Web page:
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United States v. Angulo

decided: December 19, 1988.


Appeal from the United States District Court for the Northern District of Illinois, Eastern Division. No. 87 CR 230-Brian Barnett Duff, Judge.

Bauer, Chief Judge, Wood, and Ripple, Circuit Judges.

Author: Bauer

BAUER, Chief Judge.

Emigdio Angulo appeals from his convictions for conspiring to distribute cocaine, 21 U.S.C. § 846, and for aiding and abetting another in the distribution of cocaine, 18 U.S.C. § 2, 21 U.S.C. § 841(a)(1). He contends (1) that the trial court erred in commenting during the defense's closing argument that a defense witness' stipulated testimony could not be presented to the jury as evidentiary fact; (2) that the evidence was insufficient to support his convictions; and (3) that the trial court abused its discretion in ordering him to reimburse the government for the costs of his court-appointed attorney. We reject Angulo's arguments and affirm his convictions.


In early 1987, Drug Enforcement Administration (DEA) Special Agent Patricia Collins was investigating the drug-related activities of Elionel Sardinez (also known as "Cuevas" or "Moises Cuevas"). Using a confidential informant ("CI") named Tony Centeno (also known as "Boriqua") as an intermediary, Collins twice purchased an ounce of cocaine from Sardinez. Between these purchases, Collins also began negotiations for the purchase of a kilogram of cocaine from Sardinez, who portrayed himself as a fulltime drug dealer able to secure a kilogram per month for sale to Collins. During the second one-ounce purchase on March 23, 1987, Collins and Sardinez agreed on a $40,000 purchase price for the kilogram, but did not set the time and place for the transaction. The next day, Collins received a telephone call from Sardinez, whose common law wife, Evangelina Perez (also known as "Nancy"), acted as an English/Spanish interpreter. Collins and Sardinez agreed to consummate the sale of the kilogram in the Burger King parking lot across the street from Sardinez's and Perez's apartment building. On the morning of March 25, Sardinez telephoned Collins and told her that he would be ready with the cocaine at 1:30 that afternoon.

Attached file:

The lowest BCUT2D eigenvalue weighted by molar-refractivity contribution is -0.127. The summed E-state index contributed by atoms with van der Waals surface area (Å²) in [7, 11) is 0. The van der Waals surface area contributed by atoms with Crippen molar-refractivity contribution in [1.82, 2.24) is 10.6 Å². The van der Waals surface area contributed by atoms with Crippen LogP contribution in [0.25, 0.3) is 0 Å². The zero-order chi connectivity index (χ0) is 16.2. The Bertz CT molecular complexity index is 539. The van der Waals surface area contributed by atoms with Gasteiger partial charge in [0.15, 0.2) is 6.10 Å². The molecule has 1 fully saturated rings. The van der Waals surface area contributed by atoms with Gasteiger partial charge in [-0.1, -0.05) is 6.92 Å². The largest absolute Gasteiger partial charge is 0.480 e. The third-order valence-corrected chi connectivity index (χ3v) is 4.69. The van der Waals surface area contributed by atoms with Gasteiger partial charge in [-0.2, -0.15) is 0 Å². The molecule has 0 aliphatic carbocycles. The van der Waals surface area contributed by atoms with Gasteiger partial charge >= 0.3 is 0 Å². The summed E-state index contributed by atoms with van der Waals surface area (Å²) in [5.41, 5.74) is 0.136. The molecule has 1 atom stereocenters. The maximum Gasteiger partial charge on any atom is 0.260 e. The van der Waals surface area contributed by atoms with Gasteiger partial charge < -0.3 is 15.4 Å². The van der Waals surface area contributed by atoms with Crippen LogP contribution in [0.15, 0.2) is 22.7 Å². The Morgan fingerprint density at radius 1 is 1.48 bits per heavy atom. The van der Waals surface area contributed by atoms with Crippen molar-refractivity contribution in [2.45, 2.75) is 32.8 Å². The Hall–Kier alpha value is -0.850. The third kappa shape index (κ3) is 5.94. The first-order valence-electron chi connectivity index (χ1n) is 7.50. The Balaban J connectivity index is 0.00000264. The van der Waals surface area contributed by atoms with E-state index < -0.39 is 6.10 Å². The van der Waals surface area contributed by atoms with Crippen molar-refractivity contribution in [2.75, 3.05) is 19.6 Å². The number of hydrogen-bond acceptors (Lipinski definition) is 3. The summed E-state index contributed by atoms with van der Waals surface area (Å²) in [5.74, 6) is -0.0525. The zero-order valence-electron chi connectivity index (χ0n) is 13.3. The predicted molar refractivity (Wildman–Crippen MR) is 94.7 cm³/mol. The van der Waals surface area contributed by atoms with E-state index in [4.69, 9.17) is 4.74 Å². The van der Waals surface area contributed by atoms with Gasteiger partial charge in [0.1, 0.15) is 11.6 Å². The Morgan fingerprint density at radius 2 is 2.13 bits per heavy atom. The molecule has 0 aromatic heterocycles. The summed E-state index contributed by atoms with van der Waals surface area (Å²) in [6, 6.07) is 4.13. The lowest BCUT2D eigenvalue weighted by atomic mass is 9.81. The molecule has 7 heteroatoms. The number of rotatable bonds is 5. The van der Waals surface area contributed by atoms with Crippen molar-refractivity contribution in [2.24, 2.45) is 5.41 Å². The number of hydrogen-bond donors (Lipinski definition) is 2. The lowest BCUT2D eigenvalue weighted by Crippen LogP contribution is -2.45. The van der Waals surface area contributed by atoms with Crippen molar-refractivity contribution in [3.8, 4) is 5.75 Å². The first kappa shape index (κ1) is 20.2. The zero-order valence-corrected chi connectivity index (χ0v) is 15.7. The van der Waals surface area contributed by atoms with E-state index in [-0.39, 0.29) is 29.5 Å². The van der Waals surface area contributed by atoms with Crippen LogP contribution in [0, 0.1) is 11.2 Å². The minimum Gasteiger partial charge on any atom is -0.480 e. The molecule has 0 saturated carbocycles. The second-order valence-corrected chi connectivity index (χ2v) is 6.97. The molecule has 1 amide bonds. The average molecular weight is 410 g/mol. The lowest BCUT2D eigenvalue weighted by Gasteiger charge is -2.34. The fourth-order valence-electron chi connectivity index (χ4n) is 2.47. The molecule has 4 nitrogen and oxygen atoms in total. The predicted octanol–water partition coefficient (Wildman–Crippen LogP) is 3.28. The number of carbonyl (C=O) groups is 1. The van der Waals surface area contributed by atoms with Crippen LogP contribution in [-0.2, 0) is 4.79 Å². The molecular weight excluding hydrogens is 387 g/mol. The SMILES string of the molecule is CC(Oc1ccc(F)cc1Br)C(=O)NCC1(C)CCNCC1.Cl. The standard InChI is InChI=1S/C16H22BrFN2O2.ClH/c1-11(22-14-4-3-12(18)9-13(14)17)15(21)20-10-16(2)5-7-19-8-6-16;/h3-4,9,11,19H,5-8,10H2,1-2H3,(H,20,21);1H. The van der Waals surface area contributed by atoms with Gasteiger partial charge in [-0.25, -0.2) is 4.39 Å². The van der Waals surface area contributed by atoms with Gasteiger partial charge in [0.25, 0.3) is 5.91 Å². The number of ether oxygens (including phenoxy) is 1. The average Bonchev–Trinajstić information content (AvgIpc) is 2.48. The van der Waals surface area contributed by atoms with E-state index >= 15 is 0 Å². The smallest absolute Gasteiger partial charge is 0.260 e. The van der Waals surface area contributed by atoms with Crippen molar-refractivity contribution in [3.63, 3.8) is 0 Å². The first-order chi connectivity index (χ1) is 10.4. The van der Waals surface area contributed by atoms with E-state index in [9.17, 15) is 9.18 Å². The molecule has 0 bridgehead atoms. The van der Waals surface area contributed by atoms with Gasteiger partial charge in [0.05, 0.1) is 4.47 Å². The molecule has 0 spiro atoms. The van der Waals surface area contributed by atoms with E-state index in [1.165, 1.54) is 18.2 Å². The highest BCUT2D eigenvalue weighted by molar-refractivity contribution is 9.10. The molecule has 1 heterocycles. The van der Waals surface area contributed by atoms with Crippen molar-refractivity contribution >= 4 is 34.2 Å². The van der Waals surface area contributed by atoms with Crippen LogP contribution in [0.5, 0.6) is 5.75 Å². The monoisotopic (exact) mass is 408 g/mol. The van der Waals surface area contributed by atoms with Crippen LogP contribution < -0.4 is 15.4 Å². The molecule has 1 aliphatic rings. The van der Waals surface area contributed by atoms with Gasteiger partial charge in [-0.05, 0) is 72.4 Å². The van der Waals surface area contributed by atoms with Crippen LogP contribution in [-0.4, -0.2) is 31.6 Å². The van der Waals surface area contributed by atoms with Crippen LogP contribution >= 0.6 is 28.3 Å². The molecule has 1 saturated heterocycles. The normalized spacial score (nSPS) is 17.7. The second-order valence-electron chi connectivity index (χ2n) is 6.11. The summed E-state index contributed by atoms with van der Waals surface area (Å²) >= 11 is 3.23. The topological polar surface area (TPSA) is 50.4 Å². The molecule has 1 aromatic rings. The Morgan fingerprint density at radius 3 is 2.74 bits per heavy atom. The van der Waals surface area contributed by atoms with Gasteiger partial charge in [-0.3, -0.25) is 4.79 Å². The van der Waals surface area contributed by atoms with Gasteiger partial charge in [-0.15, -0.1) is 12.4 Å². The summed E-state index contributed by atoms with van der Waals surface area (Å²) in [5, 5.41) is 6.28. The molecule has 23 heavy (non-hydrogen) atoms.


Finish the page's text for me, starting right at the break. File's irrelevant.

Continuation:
DEA Special Agent Robert Fanter was part of the surveillance team assigned to observe the Sardinez-Collins kilogram sale that afternoon. At about 12:30 p.m., Fanter, while parked across the street from Sardinez's apartment building, observed an AMC Eagle pull up and park near the building. Angulo and a woman named Nancy Hurtado got out of the Eagle and entered the building. Ten minutes later, Angulo returned to the vehicle, stuck a "football-sized package" wrapped in a brown Jewel Food Store shopping bag under his arm, and walked quickly back into Sardinez's apartment building.

According to Sardinez's trial testimony, he was in his and Perez's apartment the morning of March 25 with Perez, "Boriqua" (Centeno, the CI), and Judy Bonilla, the girlfriend of one of Perez's sons. Another of Perez's sons, Arturo Delphi, who lived in another apartment at the address, also was in the area. According to Sardinez, at around mid-day on March 25, a woman named Nancy Hurtado arrived at his apartment. Although Sardinez knew Hurtado, she never before had been to his apartment and he was not expecting her. Sardinez then left his third-floor apartment and went to the building's lobby, while Hurtado remained in the apartment with Perez and Bonilla. In the lobby, Sardinez encountered Angulo, who said he had the kilogram of cocaine for Sardinez in his car. Sardinez knew Angulo, though not from prior drug dealings and he did not know Angulo would be delivering the cocaine from his supplier, one Gustavo Mondalvo. After returning to his apartment and telephoning Collins, Sardinez went back to the lobby and told Angulo to get the cocaine from his car. Angulo then retrieved the cocaine, which was wrapped in a brown Jewel shopping bag, and positioned himself on some stairs within the building where Sardinez could not see him.